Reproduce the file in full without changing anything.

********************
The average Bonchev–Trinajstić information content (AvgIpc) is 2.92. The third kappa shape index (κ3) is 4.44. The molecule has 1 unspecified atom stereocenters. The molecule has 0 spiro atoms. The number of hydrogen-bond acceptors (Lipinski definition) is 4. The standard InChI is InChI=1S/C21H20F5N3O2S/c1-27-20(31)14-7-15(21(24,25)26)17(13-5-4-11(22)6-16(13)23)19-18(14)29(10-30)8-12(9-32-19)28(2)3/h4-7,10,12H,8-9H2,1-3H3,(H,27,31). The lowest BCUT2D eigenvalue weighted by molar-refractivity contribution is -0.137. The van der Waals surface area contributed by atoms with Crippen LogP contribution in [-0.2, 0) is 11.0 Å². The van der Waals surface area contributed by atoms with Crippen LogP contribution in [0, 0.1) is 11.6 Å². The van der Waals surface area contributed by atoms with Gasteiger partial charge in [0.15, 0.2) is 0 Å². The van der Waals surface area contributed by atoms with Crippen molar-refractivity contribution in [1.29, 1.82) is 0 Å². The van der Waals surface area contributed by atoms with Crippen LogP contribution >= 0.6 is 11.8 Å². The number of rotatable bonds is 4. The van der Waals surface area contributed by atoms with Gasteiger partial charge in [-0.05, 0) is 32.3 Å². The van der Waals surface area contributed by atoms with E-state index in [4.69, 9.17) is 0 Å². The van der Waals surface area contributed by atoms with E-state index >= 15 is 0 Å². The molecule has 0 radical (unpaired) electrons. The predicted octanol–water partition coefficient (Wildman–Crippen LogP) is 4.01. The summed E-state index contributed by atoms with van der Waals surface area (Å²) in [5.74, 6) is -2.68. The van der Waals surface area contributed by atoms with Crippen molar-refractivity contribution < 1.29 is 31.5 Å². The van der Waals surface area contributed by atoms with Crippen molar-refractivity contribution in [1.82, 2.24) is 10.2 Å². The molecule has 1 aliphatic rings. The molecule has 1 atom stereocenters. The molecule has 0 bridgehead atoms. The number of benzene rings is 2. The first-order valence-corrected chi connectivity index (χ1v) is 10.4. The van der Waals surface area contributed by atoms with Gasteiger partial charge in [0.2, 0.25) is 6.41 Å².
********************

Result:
The average Bonchev–Trinajstić information content (AvgIpc) is 2.92. The third kappa shape index (κ3) is 4.44. The molecule has 1 unspecified atom stereocenters. The molecule has 0 spiro atoms. The number of hydrogen-bond acceptors (Lipinski definition) is 4. The standard InChI is InChI=1S/C21H20F5N3O2S/c1-27-20(31)14-7-15(21(24,25)26)17(13-5-4-11(22)6-16(13)23)19-18(14)29(10-30)8-12(9-32-19)28(2)3/h4-7,10,12H,8-9H2,1-3H3,(H,27,31). The lowest BCUT2D eigenvalue weighted by molar-refractivity contribution is -0.137. The van der Waals surface area contributed by atoms with Crippen LogP contribution in [-0.2, 0) is 11.0 Å². The van der Waals surface area contributed by atoms with Crippen LogP contribution in [0, 0.1) is 11.6 Å². The van der Waals surface area contributed by atoms with Gasteiger partial charge in [0.15, 0.2) is 0 Å². The van der Waals surface area contributed by atoms with Crippen molar-refractivity contribution in [1.29, 1.82) is 0 Å². The van der Waals surface area contributed by atoms with Crippen LogP contribution >= 0.6 is 11.8 Å². The number of rotatable bonds is 4. The van der Waals surface area contributed by atoms with Gasteiger partial charge in [-0.05, 0) is 32.3 Å². The van der Waals surface area contributed by atoms with E-state index in [4.69, 9.17) is 0 Å². The van der Waals surface area contributed by atoms with E-state index >= 15 is 0 Å². The molecule has 0 radical (unpaired) electrons. The predicted octanol–water partition coefficient (Wildman–Crippen LogP) is 4.01. The summed E-state index contributed by atoms with van der Waals surface area (Å²) in [5.74, 6) is -2.68. The van der Waals surface area contributed by atoms with Crippen molar-refractivity contribution < 1.29 is 31.5 Å². The van der Waals surface area contributed by atoms with Crippen molar-refractivity contribution in [1.82, 2.24) is 10.2 Å². The molecule has 1 aliphatic rings. The molecule has 1 atom stereocenters. The molecule has 0 bridgehead atoms. The number of benzene rings is 2. The first-order valence-corrected chi connectivity index (χ1v) is 10.4. The van der Waals surface area contributed by atoms with Gasteiger partial charge in [0.2, 0.25) is 6.41 Å².